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The discovery that positive hydrogen can also bind to positive phosphorus provides the basis for an entirely new understanding of how atomic charge works
Positively charged molecules repel each other – at least that’s how it typically works. A recent experiment suggests, however, there are exceptions to the rule.
For the first time a team from the University of Copenhagen’s (UCPH) chemistry department has bonded positively charged phosphorus atoms with positively charged hydrogen ones. Their insight may prove pivotal to understanding how biologically important molecules such as DNA and proteins form properly.
Function follows form where proteins are concerned. Whether they serve as signaling agents, catalysts, or biological building blocks, proteins are only effective if their molecular structure is spot on.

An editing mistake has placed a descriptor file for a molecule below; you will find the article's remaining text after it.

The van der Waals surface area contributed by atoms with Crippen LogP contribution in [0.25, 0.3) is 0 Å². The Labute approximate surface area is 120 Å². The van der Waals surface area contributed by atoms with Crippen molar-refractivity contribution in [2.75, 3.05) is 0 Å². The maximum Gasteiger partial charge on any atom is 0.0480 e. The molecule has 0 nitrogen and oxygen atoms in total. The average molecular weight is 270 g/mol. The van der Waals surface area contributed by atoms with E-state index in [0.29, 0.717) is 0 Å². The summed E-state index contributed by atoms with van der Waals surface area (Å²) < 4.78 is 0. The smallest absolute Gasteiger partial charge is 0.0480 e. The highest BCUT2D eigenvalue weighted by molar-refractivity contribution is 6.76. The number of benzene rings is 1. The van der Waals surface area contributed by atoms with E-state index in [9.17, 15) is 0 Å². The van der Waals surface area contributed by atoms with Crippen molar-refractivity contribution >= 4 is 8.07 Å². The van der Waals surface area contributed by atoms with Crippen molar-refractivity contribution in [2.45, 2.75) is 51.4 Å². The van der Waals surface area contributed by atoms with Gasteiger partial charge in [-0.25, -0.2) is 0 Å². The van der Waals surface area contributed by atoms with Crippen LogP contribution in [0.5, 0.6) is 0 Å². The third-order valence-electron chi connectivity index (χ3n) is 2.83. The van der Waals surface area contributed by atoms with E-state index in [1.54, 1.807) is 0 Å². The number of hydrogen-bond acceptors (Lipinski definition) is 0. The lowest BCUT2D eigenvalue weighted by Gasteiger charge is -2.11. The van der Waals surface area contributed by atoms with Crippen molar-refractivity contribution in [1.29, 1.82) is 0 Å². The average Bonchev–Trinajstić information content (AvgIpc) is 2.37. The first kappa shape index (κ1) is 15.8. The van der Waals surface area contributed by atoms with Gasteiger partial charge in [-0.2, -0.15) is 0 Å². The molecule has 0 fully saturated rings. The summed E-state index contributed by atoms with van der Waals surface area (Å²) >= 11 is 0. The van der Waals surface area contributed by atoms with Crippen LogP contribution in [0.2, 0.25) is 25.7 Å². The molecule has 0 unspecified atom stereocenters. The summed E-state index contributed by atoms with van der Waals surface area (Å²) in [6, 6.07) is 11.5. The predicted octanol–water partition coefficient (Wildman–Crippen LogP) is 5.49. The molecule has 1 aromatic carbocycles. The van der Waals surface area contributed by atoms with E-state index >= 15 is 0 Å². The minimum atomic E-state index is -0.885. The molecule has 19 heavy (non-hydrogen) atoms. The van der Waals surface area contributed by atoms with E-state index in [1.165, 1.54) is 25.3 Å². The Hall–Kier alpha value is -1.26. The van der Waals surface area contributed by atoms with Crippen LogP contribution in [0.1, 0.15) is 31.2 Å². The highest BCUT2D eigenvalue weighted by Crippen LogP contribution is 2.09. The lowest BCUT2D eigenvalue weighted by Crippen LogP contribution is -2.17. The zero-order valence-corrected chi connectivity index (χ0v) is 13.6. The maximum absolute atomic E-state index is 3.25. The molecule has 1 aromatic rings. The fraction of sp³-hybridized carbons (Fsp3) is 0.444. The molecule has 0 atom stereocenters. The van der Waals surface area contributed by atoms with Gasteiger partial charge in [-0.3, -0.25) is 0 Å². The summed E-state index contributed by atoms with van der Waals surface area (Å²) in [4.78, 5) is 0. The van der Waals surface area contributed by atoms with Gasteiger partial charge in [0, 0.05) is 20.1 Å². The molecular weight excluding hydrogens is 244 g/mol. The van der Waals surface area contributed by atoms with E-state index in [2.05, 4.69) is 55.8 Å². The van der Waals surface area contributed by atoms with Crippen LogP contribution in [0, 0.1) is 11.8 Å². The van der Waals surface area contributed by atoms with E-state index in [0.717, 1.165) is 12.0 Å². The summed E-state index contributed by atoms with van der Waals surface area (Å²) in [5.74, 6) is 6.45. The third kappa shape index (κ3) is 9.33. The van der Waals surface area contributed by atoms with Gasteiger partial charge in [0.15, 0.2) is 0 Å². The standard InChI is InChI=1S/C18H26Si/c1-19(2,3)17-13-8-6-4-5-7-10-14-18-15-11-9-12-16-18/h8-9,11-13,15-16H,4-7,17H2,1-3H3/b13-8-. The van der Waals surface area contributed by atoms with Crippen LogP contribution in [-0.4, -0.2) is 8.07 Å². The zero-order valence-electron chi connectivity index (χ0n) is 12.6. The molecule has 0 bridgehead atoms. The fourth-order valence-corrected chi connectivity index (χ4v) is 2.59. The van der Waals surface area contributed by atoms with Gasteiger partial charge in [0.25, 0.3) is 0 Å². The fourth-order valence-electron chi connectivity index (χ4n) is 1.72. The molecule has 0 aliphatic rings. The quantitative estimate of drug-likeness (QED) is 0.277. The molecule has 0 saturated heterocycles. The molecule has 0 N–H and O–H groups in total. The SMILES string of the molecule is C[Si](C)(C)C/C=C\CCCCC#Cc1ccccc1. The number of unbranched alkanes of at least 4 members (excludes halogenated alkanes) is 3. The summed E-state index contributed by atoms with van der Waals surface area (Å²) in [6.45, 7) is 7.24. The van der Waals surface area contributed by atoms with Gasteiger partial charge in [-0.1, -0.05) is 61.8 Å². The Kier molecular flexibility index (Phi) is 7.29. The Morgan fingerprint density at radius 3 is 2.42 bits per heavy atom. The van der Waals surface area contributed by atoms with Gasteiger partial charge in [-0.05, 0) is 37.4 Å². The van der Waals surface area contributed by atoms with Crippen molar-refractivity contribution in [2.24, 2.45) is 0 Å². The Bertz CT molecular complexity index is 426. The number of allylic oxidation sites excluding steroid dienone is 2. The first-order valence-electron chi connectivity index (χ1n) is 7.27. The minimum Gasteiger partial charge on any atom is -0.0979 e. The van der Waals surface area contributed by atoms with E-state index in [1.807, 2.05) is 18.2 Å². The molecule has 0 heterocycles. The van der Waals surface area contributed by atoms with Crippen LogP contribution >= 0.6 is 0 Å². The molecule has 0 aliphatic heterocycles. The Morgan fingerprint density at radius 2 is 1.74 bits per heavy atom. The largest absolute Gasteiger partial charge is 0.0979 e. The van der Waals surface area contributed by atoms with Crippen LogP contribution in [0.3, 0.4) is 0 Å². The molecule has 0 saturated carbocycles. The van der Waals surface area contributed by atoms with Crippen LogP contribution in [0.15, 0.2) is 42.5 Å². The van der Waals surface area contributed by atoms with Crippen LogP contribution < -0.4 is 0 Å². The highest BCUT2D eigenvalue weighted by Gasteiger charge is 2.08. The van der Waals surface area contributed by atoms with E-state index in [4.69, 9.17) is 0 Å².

Their composition is largely dependent on hydrogen atoms in the molecules, and the ability of these to create hydrogen bonds with other elements.
Previously, researchers assumed that positively charged hydrogen could only create hydrogen bonds with negatively charged elements like oxygen, fluorine, and nitrogen.
The discovery that positive hydrogen can also bind to positive phosphorus provides the basis for an entirely new understanding of how atomic charge works.
”It was thought that atomic charge was global, that is, as something that was uniform and spherically shaped. But our experiment demonstrates, as clear as day, that charge is asymmetric – that small areas of positive charge exist upon atoms which are in fact negative,” says Henrik Kjaergaard, a chemistry professor at UCPH.
Kjaergaard and colleagues describe the work in the Journal of Physical Chemistry Letters.
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